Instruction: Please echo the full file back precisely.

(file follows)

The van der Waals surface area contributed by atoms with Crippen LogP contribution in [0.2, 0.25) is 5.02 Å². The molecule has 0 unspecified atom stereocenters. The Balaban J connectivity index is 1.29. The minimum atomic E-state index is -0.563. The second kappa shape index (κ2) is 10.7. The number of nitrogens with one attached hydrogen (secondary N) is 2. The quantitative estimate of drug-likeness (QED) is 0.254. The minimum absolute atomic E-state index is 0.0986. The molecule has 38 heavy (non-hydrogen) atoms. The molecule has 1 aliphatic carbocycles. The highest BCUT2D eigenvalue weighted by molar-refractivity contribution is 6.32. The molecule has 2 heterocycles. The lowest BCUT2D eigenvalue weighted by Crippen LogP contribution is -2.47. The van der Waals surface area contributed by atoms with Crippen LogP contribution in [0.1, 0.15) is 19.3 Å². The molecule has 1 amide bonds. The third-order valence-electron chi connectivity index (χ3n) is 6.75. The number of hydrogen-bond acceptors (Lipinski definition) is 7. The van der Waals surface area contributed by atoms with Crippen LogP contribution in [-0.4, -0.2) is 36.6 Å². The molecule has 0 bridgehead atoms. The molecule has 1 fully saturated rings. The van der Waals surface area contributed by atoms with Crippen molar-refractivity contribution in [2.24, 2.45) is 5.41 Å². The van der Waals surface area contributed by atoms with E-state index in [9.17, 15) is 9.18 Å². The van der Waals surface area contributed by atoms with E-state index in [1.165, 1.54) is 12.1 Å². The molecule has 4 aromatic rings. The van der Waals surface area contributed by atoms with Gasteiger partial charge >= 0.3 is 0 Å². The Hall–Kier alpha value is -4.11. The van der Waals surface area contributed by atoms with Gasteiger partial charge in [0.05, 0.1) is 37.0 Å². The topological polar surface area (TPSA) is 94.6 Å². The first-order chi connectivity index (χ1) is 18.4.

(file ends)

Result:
The van der Waals surface area contributed by atoms with Crippen LogP contribution in [0.2, 0.25) is 5.02 Å². The molecule has 0 unspecified atom stereocenters. The Balaban J connectivity index is 1.29. The minimum atomic E-state index is -0.563. The second kappa shape index (κ2) is 10.7. The number of nitrogens with one attached hydrogen (secondary N) is 2. The quantitative estimate of drug-likeness (QED) is 0.254. The minimum absolute atomic E-state index is 0.0986. The molecule has 38 heavy (non-hydrogen) atoms. The molecule has 1 aliphatic carbocycles. The highest BCUT2D eigenvalue weighted by molar-refractivity contribution is 6.32. The molecule has 2 heterocycles. The lowest BCUT2D eigenvalue weighted by Crippen LogP contribution is -2.47. The van der Waals surface area contributed by atoms with Crippen LogP contribution in [0.1, 0.15) is 19.3 Å². The molecule has 1 amide bonds. The third-order valence-electron chi connectivity index (χ3n) is 6.75. The number of hydrogen-bond acceptors (Lipinski definition) is 7. The van der Waals surface area contributed by atoms with Crippen LogP contribution in [-0.4, -0.2) is 36.6 Å². The molecule has 0 bridgehead atoms. The molecule has 1 fully saturated rings. The van der Waals surface area contributed by atoms with Crippen molar-refractivity contribution in [2.24, 2.45) is 5.41 Å². The van der Waals surface area contributed by atoms with E-state index in [9.17, 15) is 9.18 Å². The van der Waals surface area contributed by atoms with E-state index in [1.165, 1.54) is 12.1 Å². The molecule has 4 aromatic rings. The van der Waals surface area contributed by atoms with Gasteiger partial charge >= 0.3 is 0 Å². The Hall–Kier alpha value is -4.11. The van der Waals surface area contributed by atoms with Gasteiger partial charge in [0.05, 0.1) is 37.0 Å². The topological polar surface area (TPSA) is 94.6 Å². The first-order chi connectivity index (χ1) is 18.4.